Webbed Finger/Syndactyly Newport Beach
Syndactyly or webbed fingers or toes is a congenital anomaly. It can be classified as either simple or complex. In simple syndactyly, adjacent fingers or toes are joined by soft tissue. In complex syndactyly, the bones of adjacent digits are fused and often occurs as part of a syndrome, such as Apert syndrome.
Syndactyly can also be complete or incomplete. In complete syndactyly, the skin is joined all the way to the tip of the finger or toe, whereas, in incomplete syndactyly, the skin is only joined partially to the tip of the finger or toe. To determine the type of syndactyly, x-rays of both hands and/or feet are needed to evaluate the bony anatomy for accurate diagnosis and surgical planning.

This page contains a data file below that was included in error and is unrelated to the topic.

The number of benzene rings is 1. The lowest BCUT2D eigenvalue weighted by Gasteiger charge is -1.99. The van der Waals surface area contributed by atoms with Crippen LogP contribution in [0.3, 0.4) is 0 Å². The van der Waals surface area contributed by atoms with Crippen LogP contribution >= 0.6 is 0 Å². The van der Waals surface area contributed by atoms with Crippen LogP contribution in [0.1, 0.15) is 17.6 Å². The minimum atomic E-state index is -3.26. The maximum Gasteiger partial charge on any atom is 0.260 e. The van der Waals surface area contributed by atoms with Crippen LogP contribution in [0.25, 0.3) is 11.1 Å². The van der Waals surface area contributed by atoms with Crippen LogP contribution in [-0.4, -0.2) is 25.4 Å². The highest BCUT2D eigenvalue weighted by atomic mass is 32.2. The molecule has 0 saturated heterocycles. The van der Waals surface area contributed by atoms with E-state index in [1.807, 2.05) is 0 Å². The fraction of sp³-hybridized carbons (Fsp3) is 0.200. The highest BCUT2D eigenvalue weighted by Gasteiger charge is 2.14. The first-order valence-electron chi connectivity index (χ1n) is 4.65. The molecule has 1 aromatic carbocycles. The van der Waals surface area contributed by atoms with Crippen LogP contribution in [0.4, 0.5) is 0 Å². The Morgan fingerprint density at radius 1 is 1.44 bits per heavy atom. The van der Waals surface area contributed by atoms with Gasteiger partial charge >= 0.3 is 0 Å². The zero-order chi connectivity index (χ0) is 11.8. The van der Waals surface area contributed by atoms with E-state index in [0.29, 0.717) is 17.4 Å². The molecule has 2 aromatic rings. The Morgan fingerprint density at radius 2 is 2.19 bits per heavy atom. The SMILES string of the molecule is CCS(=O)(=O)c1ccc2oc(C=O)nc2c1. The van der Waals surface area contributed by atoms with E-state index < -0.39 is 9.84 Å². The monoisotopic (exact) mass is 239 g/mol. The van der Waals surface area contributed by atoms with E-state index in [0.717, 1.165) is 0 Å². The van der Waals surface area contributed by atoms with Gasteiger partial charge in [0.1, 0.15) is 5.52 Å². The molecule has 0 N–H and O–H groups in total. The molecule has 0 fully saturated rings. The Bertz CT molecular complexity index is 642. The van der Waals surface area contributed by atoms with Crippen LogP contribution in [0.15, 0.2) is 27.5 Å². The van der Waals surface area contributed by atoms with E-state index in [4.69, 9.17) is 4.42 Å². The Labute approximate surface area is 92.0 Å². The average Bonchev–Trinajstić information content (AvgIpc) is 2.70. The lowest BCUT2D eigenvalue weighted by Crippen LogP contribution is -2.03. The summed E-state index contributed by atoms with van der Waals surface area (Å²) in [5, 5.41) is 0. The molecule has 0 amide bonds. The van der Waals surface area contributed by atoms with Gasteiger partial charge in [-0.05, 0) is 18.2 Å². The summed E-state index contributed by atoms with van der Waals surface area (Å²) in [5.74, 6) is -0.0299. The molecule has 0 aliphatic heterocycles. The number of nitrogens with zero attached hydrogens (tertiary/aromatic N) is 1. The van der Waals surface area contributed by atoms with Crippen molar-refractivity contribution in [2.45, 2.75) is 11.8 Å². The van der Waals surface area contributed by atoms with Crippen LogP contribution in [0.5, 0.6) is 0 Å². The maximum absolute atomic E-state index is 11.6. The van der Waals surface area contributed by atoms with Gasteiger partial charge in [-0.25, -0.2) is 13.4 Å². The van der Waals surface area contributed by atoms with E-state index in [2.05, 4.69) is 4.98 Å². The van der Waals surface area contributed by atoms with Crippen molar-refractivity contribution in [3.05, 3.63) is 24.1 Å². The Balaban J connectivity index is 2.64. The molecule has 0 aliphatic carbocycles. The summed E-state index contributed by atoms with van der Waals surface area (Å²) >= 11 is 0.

In early human fetal development, webbing of the toes and fingers is normal. At about 16 weeks of gestation, the tissue between the fingers and toes are enzymatically broken down, and the webbing disappears. Sometimes, this process does not occur completely, causing some residual webbing between the fingers and toes.
Because the circumference of the conjoined fingers is smaller than the circumference of the 2 separated fingers, there is almost always not enough skin to cover both digits once they are separated during surgery. Therefore, a skin graft must be brought into the area during the surgery, most commonly from the groin region.
Dr. Chen performs reconstruction of simple complete or incomplete syndactyly and refers patients with complex syndactyly to a hand specialist.